I was 33 when I was diagnosed with stage IV colon cancer.
It took approximately six months of doctor visits before I was diagnosed. I presented with severe abdominal pain, which was initially diagnosed as colitis. Even after being sent to a GI specialist, who reviewed my first CT scan, I was told, “we could do a colonoscopy if you want, but you’re too young for cancer, so I’m sure things will clear up.” My pain only got worse until I could no longer deal with it. Through my persistence for answers, and a few choice words, the ER doctor ordered a second CT scan.
I can remember very little about the day I received my diagnosis because I kept thinking “I don’t want to die.” I, like everyone else with a family, want to see my children grow, graduate school, fall in love, and start families of their own. All I could do that day is remember each milestone I had seen my children accomplish and wonder how many I would miss. I remember staring at my husband trying to memorize the handsome features of his face. I wondered who would take care of my family once i was gone. It didn’t seem real.
This had to be a bad dream. At any moment I would wake up. I didn’t cry very much. I felt numb. Somehow, I thought, if I didn’t acknowledge this being true, than it would all go away. Even as the surgeon was explaining everything, and I asked all the usual questions, I was thinking “this is no big deal, I’m a nurse, I can handle this.”
I can say now the surgery was a very big deal. My recovery was hard. I was very weak and lost a lot of weight. It was very obvious that I was sick. Losing my hair was depressing. Originally, I didn’t think it would matter. I had worked with cancer patients. When you’re fighting for your life who cares about hair?! But as a woman, it mattered. Having a huge scar down my entire torso and a port scar on my chest mattered.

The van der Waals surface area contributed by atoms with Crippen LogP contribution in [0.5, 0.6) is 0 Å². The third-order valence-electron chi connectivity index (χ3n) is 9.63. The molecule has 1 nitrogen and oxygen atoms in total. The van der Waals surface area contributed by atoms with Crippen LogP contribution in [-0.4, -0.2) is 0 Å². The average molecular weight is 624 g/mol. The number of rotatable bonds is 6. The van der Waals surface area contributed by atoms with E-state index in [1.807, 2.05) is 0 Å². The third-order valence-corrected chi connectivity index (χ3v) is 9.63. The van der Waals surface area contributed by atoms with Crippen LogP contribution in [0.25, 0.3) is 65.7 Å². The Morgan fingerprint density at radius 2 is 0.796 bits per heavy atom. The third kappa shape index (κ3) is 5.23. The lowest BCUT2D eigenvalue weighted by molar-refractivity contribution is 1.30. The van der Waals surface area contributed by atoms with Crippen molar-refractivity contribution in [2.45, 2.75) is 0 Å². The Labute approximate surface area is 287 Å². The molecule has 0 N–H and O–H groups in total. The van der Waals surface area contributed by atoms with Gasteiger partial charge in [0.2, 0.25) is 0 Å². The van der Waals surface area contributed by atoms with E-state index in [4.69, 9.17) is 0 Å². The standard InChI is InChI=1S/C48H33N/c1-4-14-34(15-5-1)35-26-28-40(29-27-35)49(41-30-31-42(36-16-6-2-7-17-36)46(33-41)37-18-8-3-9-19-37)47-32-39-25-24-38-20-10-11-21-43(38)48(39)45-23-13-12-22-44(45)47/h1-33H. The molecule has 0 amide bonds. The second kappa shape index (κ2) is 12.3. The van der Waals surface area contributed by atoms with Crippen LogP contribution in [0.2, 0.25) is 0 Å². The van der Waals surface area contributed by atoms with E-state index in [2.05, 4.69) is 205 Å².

I was no longer a nurse, a mother, a wife – now I was only a patient, a walking cancer. I struggled for a longtime with this new body and my new identity. I went through a brief time when all I could think about was cancer and death; being afraid that each CT scan was going to give me an expiration date.
Then my body slowly got stronger and my hair started to grow back. My scans stayed stable and even showed improvement. I began to feel like myself again, and somehow felt better, improved. I have recovered from two surgeries and over 30 rounds of chemo.
I continue to fight everyday. And while I know my fight is not over, nor is everyday a win, I have hope and faith. I believe that this new chapter in my life is meant to show me great things. Now until my last breath, I will enjoy every single moment of my children. I will cherish each silly argument I have with my husband. And I pray that because of my struggle I have saved my children from having to go through this. If I can bring awareness or save just one person’s life by stressing the importance of early detection and being your own advocate, then I’ve done my job as a nurse.Return To Faces Of Blue Learn More About Colon Cancer Get Your Rear in Gear- Columbus